Start a new business: If you have funds to invest in new ventures or own a business, whether in manufacturing, communications, services, merchandising, mining, etc., consider opening a branch in an African or other developing country and hiring and training local people from their abundant workforce.

Build a company town to support their or your new manufacturing, mining or extractive business, their/your local employees and their families. You may want to locate a company town near city slums where there is a ready workforce in need of employment. Company towns can provide safe homes, electricity, clean water and sanitation, education and medical facilities for employees and their families, ensuring a healthy and loyal workforce.

Opportunities abound in African and other developing countries and are just waiting for someone with the insight and courage to implement them. Africans don’t need handouts to stay poor; they need jobs and someone to give them an opportunity. Let me say one thing about wages in these countries. In most cases, expecting to pay employees on the inflated Western scale is unreasonable. It is important to investigate the standards of living and average wages for similar work in the area, and to determine competitive fair wages based on that.  The picture of “sweatshops,” although some really do exist, is a scare tactic used by those who wish to keep these countries poor and “in their place.”  Employees in these areas can and should be treated humanely and fairly and be paid a competitive wage that will help their families and the overall economy.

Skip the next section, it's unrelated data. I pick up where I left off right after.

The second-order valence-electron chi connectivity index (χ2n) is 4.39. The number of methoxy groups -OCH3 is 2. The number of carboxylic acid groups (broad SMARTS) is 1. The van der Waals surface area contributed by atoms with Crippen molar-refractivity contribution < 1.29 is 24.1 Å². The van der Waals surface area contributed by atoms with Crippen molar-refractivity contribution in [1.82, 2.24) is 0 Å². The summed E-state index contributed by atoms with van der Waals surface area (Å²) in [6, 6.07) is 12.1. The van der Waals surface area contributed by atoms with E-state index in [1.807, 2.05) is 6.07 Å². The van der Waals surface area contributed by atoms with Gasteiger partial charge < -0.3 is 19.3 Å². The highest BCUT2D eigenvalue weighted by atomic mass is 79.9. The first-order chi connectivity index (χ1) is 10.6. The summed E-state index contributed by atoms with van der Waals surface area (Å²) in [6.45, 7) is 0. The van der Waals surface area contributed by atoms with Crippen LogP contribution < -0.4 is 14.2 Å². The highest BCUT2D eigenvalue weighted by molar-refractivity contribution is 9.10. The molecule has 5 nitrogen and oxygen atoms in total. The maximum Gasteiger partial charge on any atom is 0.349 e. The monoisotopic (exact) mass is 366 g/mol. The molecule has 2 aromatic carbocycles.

The bottom line is to get and stay involved, however you can, in activities that will ultimately raise the economies of developing countries, lift the rural population out of extreme poverty, end practices by outside organization that are contrary to the needs of the people and usher them into the twenty-first century. Africa and the developing world have a promising and bright future, but it will take all of us to foster the changes that are needed. It is possible, and you can make a difference. Many people will say, “Let George do it.”

Today, You Are George. What can you do? What will you do?

“If a brother or sister be naked, and destitute of daily food, and one of you say unto them, ‘Depart in peace, be ye warmed and filled’; notwithstanding ye give them not those things which are needful to the body; what doth it profit? Even so, faith, if it hath not works, is dead, being alone. Yea, a man may say, ‘Thou hast faith, and I have works’: show me thy faith without thy works, and I will show thee my faith by my works.”                                                  – James 2:15-20, KJV Bible

“Also, I heard the voice of the Lord, saying, ‘Whom shall I send, and who will go for us?’ Then said I, ‘Here am I; send me.’” —Isaiah 6:8, KJV Bible